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  1. #51

    Re: Good Yankees books forum

    Quote Originally Posted by hellonewman
    "Dynasty: 1949-1964. When Rooting for the Yankees Was Like Rooting For U.S. Steel," by Peter Golenbock. A few factual errors but a great oral history of the Yankees in that era.
    I loved this one- do you recall any of the factual errors?

  2. #52

    Re: Good Yankees books forum

    Quote Originally Posted by MunsonNY15
    I finished the book on Wednesday night and it was very good. Even though we obviously know the outcome of the game, the author manages to holds the reader's interest with a lot of backstory and in-game details.

    Again, there were some errors that should have been caught in editing (at one point he writes about a ball hit to RIGHT FIELD just inside the 3RD BASELINE). But overall, it was very good.

    ESPN.com has an excerpt, in case anyone is interested in reading it:

    http://sports.espn.go.com/espn/page2...9&sportCat=mlb

    Heidi
    I really want to read this book, but I have a queue of about 40 books to read. I'll probably pick it up during the summer after I've made some headway on my reading list. Glad to hear it was good.
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  3. #53
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    Re: Good Yankees books forum

    Quote Originally Posted by MunsonNY15
    I started "The Greatest Game: The Yankees, the Red Sox, and the Playoff of '78" by Richard Bradley last night and couldn't put it down!

    There are a few factual errors (for example, he said Yogi was 22 [instead of 32] at the time of the Copa fight, which meant that he was 11 when he made his Yankees debut...LOL), but overall it's been very good. I was afraid it would have been biased toward the Red Sox, but it's been very even handed. In fact, he even seems to side a bit with Thurman in the Fisk vs. Munson debate.

    Heidi
    Just started reading it also. Another error was he had the Yankees beating the Royals in the bottom of the ninth inning of game 5 in 1977. But overall it has been a good read so far. Can't wait to see how the season ends,LOL

  4. #54
    Yankee Fan since May 9,1962 jimmyclark's Avatar
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    Re: Good Yankees books forum

    Quote Originally Posted by philleotardo
    I loved this one- do you recall any of the factual errors?
    I know Tony Kubek was critical about Golenbock's accuracy.

    A lot of these books mentioned areuite well done "Birth of a Dynasty", Mantle's "1956", ".taking on the Yankees", etc.

    To mention a couple of others Jim Bouton "Ball Four". Probably the best baseball book ever written and Bouton shares some interesting stories on the Yankees of his era.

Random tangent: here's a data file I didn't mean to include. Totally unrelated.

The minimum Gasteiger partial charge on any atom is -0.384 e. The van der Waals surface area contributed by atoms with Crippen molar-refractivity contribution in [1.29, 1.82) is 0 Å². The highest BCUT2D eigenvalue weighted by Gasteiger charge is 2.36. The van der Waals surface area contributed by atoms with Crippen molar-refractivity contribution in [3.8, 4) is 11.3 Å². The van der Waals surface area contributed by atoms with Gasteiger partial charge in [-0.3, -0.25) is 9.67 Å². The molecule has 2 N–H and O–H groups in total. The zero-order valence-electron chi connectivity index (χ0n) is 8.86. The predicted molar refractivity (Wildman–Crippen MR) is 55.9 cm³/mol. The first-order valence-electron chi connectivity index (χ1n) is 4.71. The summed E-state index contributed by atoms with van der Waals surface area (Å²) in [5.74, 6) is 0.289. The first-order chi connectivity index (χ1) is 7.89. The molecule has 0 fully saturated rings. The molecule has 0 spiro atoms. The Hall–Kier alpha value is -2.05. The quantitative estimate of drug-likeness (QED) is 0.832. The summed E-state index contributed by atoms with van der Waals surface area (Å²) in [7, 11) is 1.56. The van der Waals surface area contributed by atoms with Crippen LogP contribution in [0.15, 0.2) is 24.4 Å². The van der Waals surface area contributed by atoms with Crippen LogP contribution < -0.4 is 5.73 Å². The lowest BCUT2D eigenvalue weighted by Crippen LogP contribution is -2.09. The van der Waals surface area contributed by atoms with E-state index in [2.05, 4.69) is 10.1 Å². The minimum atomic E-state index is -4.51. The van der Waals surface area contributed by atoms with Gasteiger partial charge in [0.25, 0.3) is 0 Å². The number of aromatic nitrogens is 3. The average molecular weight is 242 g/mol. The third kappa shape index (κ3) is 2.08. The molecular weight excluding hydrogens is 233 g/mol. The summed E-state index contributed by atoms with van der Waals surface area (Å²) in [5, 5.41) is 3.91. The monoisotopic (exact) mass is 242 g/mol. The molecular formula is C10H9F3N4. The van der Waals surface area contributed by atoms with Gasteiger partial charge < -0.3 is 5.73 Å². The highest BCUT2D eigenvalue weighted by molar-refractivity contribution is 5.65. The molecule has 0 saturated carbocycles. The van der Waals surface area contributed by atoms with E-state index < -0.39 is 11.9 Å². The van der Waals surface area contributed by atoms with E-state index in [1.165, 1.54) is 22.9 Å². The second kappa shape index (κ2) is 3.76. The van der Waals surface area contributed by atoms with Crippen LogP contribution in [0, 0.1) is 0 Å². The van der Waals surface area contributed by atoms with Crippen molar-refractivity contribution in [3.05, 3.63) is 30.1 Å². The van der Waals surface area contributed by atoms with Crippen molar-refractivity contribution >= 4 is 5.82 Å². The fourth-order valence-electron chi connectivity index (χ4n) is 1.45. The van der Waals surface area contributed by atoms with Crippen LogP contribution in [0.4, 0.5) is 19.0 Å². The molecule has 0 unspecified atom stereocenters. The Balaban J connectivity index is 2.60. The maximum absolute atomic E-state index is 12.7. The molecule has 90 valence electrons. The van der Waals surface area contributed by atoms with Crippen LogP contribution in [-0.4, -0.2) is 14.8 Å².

Bill Werber had a book on his playing days in the 1930s. He only played with them for a couple of years.

    In the late 1980s with the death of Roger Maris and 25 years since 61* both Tony Kubek and Ralph Houk had books. I found Houk's a bit better as he talks about some decisions he made.
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  5. #55

    Re: Good Yankees books forum

    I'm inclined to trust Golenbock's accuracy for "Dynasty". Kubek may not like it because many parts of it are not particularly flattering, but the list of sources cited by Golenbock is extensive and includes not only players but family members, front office types, etc.

  6. #56

    Re: Good Yankees books forum

    Birth of a Dynasty is a good book. It's about the 96 Yanks.

    http://www.amazon.com/Birth-Dynasty-...6403282&sr=8-1

  7. #57

    Re: Good Yankees books forum

    My bookstore has a nice Yankees end-cap set up right now, on it is "O Holy Cow: The Selected Verse of Phil Rizzuto." I thought it was out of print but I guess in light of his passing it was re-issued. I brought home a copy today.

  8. #58
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    Re: Good Yankees books forum

    Quote Originally Posted by Soriambi
    One book that I haven't seen mentioned that I enjoyed was Taking on the Yankees. It's basically a book discussing the history of the business of baseball and how it has changed, and the Yankees and their history are discusses thoroughly in it. I found it very interesting.
    Outstanding book, probably the best I've ever read concerning the Yankees in particular and baseball in general.
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  9. #59
    My History. Your Tradition. JDPNYY's Avatar
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    Re: Good Yankees books forum

    Quote Originally Posted by xenadanielle
    My bookstore has a nice Yankees end-cap set up right now, on it is "O Holy Cow: The Selected Verse of Phil Rizzuto." I thought it was out of print but I guess in light of his passing it was re-issued. I brought home a copy today.
    One of my favorite all time books. I reread it every once in a while. I can still hear the Scooter saying the words.
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  10. #60
    1931-2011 hellonewman's Avatar
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    Re: Good Yankees books forum

    Quote Originally Posted by philleotardo
    I loved this one- do you recall any of the factual errors?
    I think it had mostly to do with stats ... batting averages, W-L records and such. Also, I believe he had Larsen's final pitch to Dale Mitchell in the WS perfect game as low and outside (it's pretty obvious even from the film footage that it was high and outside). It's been at least 20 years since I read the book so I confess I'm short on particulars. I do remember thinking at the time that there were a lot of errors in it, though.
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  11. #61
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    Re: Good Yankees books forum

    I finished David Halberstam's Summer of '49 a few weeks ago, and really liked it. Not having lived through that era, it is fadcinating to read about the Red Sox-Yankees rivalry then, and learn so much about players about which I don't know very much. A well-written book, it prompted me to start reading Halberstam's October 1964, which I have just started.